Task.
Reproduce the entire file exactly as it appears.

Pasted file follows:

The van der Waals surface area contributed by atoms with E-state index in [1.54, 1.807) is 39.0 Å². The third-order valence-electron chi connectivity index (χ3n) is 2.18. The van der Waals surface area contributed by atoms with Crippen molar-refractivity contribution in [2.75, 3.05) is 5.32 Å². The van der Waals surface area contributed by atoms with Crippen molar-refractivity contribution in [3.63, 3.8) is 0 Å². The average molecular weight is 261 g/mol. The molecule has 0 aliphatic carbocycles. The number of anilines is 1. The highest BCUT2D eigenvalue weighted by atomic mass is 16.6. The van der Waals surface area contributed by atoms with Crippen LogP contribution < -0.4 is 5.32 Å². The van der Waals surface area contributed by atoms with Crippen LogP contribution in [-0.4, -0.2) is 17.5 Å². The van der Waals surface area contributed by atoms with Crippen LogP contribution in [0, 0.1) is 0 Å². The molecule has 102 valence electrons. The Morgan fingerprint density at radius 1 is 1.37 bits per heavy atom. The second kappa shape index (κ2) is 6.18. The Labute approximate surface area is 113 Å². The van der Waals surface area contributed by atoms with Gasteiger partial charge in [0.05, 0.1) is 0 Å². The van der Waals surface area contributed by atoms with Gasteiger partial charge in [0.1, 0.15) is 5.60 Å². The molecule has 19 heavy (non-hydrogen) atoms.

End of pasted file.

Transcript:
The van der Waals surface area contributed by atoms with E-state index in [1.54, 1.807) is 39.0 Å². The third-order valence-electron chi connectivity index (χ3n) is 2.18. The van der Waals surface area contributed by atoms with Crippen molar-refractivity contribution in [2.75, 3.05) is 5.32 Å². The van der Waals surface area contributed by atoms with Crippen molar-refractivity contribution in [3.63, 3.8) is 0 Å². The average molecular weight is 261 g/mol. The molecule has 0 aliphatic carbocycles. The number of anilines is 1. The highest BCUT2D eigenvalue weighted by atomic mass is 16.6. The van der Waals surface area contributed by atoms with Crippen LogP contribution < -0.4 is 5.32 Å². The van der Waals surface area contributed by atoms with Crippen LogP contribution in [-0.4, -0.2) is 17.5 Å². The van der Waals surface area contributed by atoms with Crippen LogP contribution in [0, 0.1) is 0 Å². The molecule has 102 valence electrons. The Morgan fingerprint density at radius 1 is 1.37 bits per heavy atom. The second kappa shape index (κ2) is 6.18. The Labute approximate surface area is 113 Å². The van der Waals surface area contributed by atoms with Gasteiger partial charge in [0.05, 0.1) is 0 Å². The van der Waals surface area contributed by atoms with Gasteiger partial charge in [0.1, 0.15) is 5.60 Å². The molecule has 19 heavy (non-hydrogen) atoms.